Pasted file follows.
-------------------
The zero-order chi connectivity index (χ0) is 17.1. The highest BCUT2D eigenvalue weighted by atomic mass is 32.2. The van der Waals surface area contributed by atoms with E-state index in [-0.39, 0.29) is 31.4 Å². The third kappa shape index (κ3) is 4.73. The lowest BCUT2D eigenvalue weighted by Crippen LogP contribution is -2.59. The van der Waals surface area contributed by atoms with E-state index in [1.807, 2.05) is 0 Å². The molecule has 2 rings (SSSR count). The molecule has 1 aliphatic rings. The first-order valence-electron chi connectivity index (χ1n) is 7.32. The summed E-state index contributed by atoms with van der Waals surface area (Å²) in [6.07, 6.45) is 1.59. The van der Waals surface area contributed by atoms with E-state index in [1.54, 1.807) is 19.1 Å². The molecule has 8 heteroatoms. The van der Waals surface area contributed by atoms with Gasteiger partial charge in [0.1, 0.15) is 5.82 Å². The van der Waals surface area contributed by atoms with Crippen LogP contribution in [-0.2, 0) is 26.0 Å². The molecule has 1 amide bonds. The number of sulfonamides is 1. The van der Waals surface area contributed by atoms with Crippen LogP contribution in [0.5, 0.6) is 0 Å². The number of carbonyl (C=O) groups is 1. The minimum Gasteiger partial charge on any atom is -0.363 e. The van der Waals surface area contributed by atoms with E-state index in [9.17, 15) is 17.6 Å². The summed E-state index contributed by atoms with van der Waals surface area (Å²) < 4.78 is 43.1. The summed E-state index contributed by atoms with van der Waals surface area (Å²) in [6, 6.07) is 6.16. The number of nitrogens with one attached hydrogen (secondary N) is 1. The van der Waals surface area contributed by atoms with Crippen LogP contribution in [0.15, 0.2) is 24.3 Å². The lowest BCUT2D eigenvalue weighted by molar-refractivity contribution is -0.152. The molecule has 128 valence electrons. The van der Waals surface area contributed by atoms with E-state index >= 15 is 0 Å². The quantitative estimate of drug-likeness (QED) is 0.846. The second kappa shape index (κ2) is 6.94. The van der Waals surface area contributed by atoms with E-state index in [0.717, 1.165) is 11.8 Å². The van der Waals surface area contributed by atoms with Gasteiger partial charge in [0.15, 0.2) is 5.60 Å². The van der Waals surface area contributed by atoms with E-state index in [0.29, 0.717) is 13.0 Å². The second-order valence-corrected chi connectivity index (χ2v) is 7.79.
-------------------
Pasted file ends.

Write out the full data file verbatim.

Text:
The zero-order chi connectivity index (χ0) is 17.1. The highest BCUT2D eigenvalue weighted by atomic mass is 32.2. The van der Waals surface area contributed by atoms with E-state index in [-0.39, 0.29) is 31.4 Å². The third kappa shape index (κ3) is 4.73. The lowest BCUT2D eigenvalue weighted by Crippen LogP contribution is -2.59. The van der Waals surface area contributed by atoms with E-state index in [1.807, 2.05) is 0 Å². The molecule has 2 rings (SSSR count). The molecule has 1 aliphatic rings. The first-order valence-electron chi connectivity index (χ1n) is 7.32. The summed E-state index contributed by atoms with van der Waals surface area (Å²) in [6.07, 6.45) is 1.59. The van der Waals surface area contributed by atoms with E-state index in [1.54, 1.807) is 19.1 Å². The molecule has 8 heteroatoms. The van der Waals surface area contributed by atoms with Gasteiger partial charge in [0.1, 0.15) is 5.82 Å². The van der Waals surface area contributed by atoms with Crippen LogP contribution in [-0.2, 0) is 26.0 Å². The molecule has 1 amide bonds. The number of sulfonamides is 1. The van der Waals surface area contributed by atoms with Crippen LogP contribution in [0.5, 0.6) is 0 Å². The number of carbonyl (C=O) groups is 1. The minimum Gasteiger partial charge on any atom is -0.363 e. The van der Waals surface area contributed by atoms with E-state index in [9.17, 15) is 17.6 Å². The summed E-state index contributed by atoms with van der Waals surface area (Å²) < 4.78 is 43.1. The summed E-state index contributed by atoms with van der Waals surface area (Å²) in [6, 6.07) is 6.16. The number of nitrogens with one attached hydrogen (secondary N) is 1. The van der Waals surface area contributed by atoms with Crippen LogP contribution in [0.15, 0.2) is 24.3 Å². The lowest BCUT2D eigenvalue weighted by molar-refractivity contribution is -0.152. The molecule has 128 valence electrons. The van der Waals surface area contributed by atoms with E-state index >= 15 is 0 Å². The quantitative estimate of drug-likeness (QED) is 0.846. The second kappa shape index (κ2) is 6.94. The van der Waals surface area contributed by atoms with E-state index in [0.717, 1.165) is 11.8 Å². The van der Waals surface area contributed by atoms with Gasteiger partial charge in [0.15, 0.2) is 5.60 Å². The van der Waals surface area contributed by atoms with E-state index in [0.29, 0.717) is 13.0 Å². The second-order valence-corrected chi connectivity index (χ2v) is 7.79.